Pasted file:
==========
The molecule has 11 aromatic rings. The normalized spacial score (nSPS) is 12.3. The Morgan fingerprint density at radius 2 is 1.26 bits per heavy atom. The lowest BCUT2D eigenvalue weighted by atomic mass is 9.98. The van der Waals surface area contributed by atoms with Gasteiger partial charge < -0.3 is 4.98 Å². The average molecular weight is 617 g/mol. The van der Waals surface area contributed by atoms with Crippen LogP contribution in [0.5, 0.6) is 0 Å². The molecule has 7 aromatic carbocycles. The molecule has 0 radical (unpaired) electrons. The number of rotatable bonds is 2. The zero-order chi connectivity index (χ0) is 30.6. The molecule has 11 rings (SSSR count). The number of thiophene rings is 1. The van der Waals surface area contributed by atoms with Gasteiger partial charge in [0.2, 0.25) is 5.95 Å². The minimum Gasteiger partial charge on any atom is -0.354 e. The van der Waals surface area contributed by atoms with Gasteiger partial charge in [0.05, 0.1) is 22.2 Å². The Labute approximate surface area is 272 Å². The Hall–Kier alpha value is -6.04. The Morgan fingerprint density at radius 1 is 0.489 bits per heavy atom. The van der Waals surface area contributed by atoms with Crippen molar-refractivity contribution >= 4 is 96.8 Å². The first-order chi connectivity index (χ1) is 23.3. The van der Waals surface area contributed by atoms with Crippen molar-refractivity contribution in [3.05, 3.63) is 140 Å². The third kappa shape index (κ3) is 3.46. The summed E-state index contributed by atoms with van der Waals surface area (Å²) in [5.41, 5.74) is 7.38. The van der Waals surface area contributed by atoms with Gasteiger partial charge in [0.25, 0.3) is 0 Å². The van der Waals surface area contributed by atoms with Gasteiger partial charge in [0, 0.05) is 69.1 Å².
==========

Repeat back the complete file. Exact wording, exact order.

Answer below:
The molecule has 11 aromatic rings. The normalized spacial score (nSPS) is 12.3. The Morgan fingerprint density at radius 2 is 1.26 bits per heavy atom. The lowest BCUT2D eigenvalue weighted by atomic mass is 9.98. The van der Waals surface area contributed by atoms with Gasteiger partial charge < -0.3 is 4.98 Å². The average molecular weight is 617 g/mol. The van der Waals surface area contributed by atoms with Crippen LogP contribution in [0.5, 0.6) is 0 Å². The molecule has 7 aromatic carbocycles. The molecule has 0 radical (unpaired) electrons. The number of rotatable bonds is 2. The zero-order chi connectivity index (χ0) is 30.6. The molecule has 11 rings (SSSR count). The number of thiophene rings is 1. The van der Waals surface area contributed by atoms with Gasteiger partial charge in [0.2, 0.25) is 5.95 Å². The minimum Gasteiger partial charge on any atom is -0.354 e. The van der Waals surface area contributed by atoms with Gasteiger partial charge in [0.05, 0.1) is 22.2 Å². The Labute approximate surface area is 272 Å². The Hall–Kier alpha value is -6.04. The Morgan fingerprint density at radius 1 is 0.489 bits per heavy atom. The van der Waals surface area contributed by atoms with Crippen molar-refractivity contribution >= 4 is 96.8 Å². The first-order chi connectivity index (χ1) is 23.3. The van der Waals surface area contributed by atoms with Crippen molar-refractivity contribution in [3.05, 3.63) is 140 Å². The third kappa shape index (κ3) is 3.46. The summed E-state index contributed by atoms with van der Waals surface area (Å²) in [5.41, 5.74) is 7.38. The van der Waals surface area contributed by atoms with Gasteiger partial charge in [0.25, 0.3) is 0 Å². The van der Waals surface area contributed by atoms with Gasteiger partial charge in [0, 0.05) is 69.1 Å².